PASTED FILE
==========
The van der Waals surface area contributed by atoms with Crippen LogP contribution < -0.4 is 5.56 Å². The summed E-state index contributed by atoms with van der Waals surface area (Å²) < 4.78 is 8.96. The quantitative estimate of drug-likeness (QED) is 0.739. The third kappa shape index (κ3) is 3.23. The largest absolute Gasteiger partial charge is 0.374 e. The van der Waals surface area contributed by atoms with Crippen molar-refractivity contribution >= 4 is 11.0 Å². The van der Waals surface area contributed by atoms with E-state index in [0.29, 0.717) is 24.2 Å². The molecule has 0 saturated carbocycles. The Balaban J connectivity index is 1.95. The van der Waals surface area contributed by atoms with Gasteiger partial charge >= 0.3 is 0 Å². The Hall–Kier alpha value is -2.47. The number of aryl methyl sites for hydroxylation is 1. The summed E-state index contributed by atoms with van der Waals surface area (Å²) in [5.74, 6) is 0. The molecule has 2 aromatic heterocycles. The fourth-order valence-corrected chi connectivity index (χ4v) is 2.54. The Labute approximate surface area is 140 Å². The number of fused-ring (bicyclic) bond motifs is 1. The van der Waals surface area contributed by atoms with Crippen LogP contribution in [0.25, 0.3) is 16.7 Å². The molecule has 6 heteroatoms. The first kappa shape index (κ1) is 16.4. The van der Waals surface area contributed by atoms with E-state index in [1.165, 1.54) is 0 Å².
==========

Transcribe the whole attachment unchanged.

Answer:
The van der Waals surface area contributed by atoms with Crippen LogP contribution < -0.4 is 5.56 Å². The summed E-state index contributed by atoms with van der Waals surface area (Å²) < 4.78 is 8.96. The quantitative estimate of drug-likeness (QED) is 0.739. The third kappa shape index (κ3) is 3.23. The largest absolute Gasteiger partial charge is 0.374 e. The van der Waals surface area contributed by atoms with Crippen molar-refractivity contribution >= 4 is 11.0 Å². The van der Waals surface area contributed by atoms with E-state index in [0.29, 0.717) is 24.2 Å². The molecule has 0 saturated carbocycles. The Balaban J connectivity index is 1.95. The van der Waals surface area contributed by atoms with Gasteiger partial charge >= 0.3 is 0 Å². The Hall–Kier alpha value is -2.47. The number of aryl methyl sites for hydroxylation is 1. The summed E-state index contributed by atoms with van der Waals surface area (Å²) in [5.74, 6) is 0. The molecule has 2 aromatic heterocycles. The fourth-order valence-corrected chi connectivity index (χ4v) is 2.54. The Labute approximate surface area is 140 Å². The number of fused-ring (bicyclic) bond motifs is 1. The van der Waals surface area contributed by atoms with Crippen LogP contribution in [0.25, 0.3) is 16.7 Å². The molecule has 6 heteroatoms. The first kappa shape index (κ1) is 16.4. The van der Waals surface area contributed by atoms with E-state index in [1.165, 1.54) is 0 Å².